Blanchard said she still supports the Carroll School and its mission, despite her son's experience, but she's still baffled at how this lesson plan came to be. "I support the Carroll School. I support everything else about it," she said. "But I don't understand, at the end, why do you make it a point to pick cotton and sing those songs? I think it's misguided and maybe ignorance on their part."

    Before the news segment aired, John Jones, chief academic and accountability officer for Rock Hill Schools, reportedly called Blanchard and personally apologized. He told her that the program "meant well" and pledged to work with her to make improvements so no one will be offended by the trip in the future.

    And Rock Hills Schools gave a statement about the trip to reporters: 

    "The Carroll School field experience is a unique learning opportunity for all 5th grade students in Rock Hill Schools' elementary schools. As one of the only remaining Rosenwald Schools in operation, the school exists to promote understanding about our past, specifically the Great Depression and schooling in America. The students are afford[ed] an opportunity to learn directly from two local men, one of whom is a former student of The Carroll School, who lead students through a variety of hands-on activities and experiences. As part of the fifth-grade curriculum, students study the Great Depression time period, and this field trip helps students make real-life connections to this era in American history." -- Mychal Frost, Director of Marketing and Communications, Rock Hill Schools."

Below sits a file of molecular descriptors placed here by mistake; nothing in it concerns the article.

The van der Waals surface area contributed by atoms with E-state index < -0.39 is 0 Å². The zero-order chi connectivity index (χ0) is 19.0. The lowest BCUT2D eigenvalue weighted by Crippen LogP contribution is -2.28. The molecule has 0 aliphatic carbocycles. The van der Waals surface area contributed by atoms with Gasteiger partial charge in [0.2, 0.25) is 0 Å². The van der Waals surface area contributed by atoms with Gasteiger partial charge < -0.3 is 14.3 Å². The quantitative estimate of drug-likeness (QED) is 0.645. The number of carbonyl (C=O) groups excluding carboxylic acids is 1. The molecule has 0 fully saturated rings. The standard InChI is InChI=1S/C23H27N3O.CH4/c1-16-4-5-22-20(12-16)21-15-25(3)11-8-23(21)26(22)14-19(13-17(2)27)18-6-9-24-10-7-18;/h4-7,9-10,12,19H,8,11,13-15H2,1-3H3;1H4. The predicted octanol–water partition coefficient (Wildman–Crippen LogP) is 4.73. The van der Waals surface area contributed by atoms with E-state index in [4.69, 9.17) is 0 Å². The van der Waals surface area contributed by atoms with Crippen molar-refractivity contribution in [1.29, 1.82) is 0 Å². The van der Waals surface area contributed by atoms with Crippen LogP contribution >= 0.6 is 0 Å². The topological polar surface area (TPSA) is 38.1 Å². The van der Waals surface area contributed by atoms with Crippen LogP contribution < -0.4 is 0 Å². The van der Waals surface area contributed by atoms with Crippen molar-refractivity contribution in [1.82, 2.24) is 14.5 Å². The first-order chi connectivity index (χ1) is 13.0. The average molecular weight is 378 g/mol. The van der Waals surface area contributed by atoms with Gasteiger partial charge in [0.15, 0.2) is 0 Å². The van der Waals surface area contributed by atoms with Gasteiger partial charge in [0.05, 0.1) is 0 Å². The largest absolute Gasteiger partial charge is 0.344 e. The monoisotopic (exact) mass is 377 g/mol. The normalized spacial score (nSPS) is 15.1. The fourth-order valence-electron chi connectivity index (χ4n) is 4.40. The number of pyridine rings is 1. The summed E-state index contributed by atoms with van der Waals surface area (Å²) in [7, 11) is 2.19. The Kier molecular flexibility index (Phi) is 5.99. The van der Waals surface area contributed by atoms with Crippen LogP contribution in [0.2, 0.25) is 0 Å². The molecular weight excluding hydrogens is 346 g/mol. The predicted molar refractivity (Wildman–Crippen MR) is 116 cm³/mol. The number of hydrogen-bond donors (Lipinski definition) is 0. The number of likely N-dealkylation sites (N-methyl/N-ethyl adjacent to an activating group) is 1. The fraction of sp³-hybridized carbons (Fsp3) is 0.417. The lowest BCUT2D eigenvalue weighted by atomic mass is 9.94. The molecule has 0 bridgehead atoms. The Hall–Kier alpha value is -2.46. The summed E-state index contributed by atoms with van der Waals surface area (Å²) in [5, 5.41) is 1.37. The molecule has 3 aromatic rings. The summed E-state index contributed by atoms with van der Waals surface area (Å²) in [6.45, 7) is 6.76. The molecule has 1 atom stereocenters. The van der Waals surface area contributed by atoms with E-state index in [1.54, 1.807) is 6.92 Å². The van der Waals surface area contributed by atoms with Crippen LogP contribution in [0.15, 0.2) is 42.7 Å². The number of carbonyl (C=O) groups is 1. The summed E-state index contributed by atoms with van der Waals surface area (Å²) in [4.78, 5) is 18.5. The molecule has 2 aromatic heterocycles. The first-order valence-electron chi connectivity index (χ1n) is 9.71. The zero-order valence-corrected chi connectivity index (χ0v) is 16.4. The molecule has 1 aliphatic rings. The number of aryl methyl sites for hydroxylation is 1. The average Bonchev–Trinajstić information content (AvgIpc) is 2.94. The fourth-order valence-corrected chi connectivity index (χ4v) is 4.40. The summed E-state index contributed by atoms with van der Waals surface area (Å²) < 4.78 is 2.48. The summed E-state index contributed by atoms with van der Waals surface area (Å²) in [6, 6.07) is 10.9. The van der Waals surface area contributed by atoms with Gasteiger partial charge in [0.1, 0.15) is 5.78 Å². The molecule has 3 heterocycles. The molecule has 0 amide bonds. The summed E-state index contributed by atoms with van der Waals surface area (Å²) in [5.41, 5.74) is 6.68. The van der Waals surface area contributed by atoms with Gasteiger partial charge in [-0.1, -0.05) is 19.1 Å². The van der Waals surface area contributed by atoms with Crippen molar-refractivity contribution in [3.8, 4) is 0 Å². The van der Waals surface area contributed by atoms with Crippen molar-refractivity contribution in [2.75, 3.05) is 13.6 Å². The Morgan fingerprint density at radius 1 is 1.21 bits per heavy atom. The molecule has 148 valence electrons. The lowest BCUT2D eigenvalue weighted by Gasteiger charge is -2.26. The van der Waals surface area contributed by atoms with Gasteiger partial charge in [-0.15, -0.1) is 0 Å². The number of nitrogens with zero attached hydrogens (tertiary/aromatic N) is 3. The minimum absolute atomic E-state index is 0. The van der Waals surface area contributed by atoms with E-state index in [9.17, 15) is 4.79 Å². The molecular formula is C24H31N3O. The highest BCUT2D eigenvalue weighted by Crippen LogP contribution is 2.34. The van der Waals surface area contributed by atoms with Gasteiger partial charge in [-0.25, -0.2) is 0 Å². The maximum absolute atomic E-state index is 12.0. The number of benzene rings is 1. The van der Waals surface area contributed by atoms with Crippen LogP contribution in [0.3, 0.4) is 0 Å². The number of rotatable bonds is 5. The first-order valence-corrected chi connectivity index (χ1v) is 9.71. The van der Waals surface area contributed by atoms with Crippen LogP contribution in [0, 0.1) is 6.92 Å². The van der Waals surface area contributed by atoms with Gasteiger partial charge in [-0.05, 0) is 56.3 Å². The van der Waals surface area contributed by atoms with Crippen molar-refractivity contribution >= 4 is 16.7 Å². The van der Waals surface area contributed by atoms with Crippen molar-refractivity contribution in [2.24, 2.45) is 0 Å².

• But it seems that someone is still upset about the incident. On Friday, the school went into a lockdown after an anonymous threat was called in.

    Ebenezer Avenue Elementary School was placed on a lockdown for about an hour Friday afternoon after "threatening phone calls" were made to school officials, according to Fox 46. Although it is unclear what threats were were being made, a source confirmed that they were made in response to the field trip the fifth-graders took and the resulting news coverage the story received. 

    "Out of an abundance of caution, EBES is currently under a preventive lockdown due to an anonymous threat to the school," the school wrote on its Facebook page.

    About an hour later the lockdown was lifted and the school day resumed.